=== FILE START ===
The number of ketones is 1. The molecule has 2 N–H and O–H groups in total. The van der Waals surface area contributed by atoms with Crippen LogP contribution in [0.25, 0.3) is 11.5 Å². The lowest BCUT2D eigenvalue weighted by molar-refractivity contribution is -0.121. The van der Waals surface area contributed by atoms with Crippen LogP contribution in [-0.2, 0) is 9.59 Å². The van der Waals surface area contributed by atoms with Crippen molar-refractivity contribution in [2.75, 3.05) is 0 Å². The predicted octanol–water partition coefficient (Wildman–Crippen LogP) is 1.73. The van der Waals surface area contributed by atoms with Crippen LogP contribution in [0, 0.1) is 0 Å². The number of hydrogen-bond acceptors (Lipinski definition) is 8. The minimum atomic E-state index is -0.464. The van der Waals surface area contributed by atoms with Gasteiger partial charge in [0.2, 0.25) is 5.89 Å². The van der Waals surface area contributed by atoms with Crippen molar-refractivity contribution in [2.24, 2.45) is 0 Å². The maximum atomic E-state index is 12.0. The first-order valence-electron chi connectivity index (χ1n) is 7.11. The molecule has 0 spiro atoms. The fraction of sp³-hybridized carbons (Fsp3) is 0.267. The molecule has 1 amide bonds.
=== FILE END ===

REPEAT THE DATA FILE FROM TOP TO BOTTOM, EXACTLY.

The number of ketones is 1. The molecule has 2 N–H and O–H groups in total. The van der Waals surface area contributed by atoms with Crippen LogP contribution in [0.25, 0.3) is 11.5 Å². The lowest BCUT2D eigenvalue weighted by molar-refractivity contribution is -0.121. The van der Waals surface area contributed by atoms with Crippen LogP contribution in [-0.2, 0) is 9.59 Å². The van der Waals surface area contributed by atoms with Crippen molar-refractivity contribution in [2.75, 3.05) is 0 Å². The predicted octanol–water partition coefficient (Wildman–Crippen LogP) is 1.73. The van der Waals surface area contributed by atoms with Crippen LogP contribution in [0, 0.1) is 0 Å². The number of hydrogen-bond acceptors (Lipinski definition) is 8. The minimum atomic E-state index is -0.464. The van der Waals surface area contributed by atoms with Gasteiger partial charge in [0.2, 0.25) is 5.89 Å². The van der Waals surface area contributed by atoms with Crippen molar-refractivity contribution in [2.24, 2.45) is 0 Å². The maximum atomic E-state index is 12.0. The first-order valence-electron chi connectivity index (χ1n) is 7.11. The molecule has 0 spiro atoms. The fraction of sp³-hybridized carbons (Fsp3) is 0.267. The molecule has 1 amide bonds.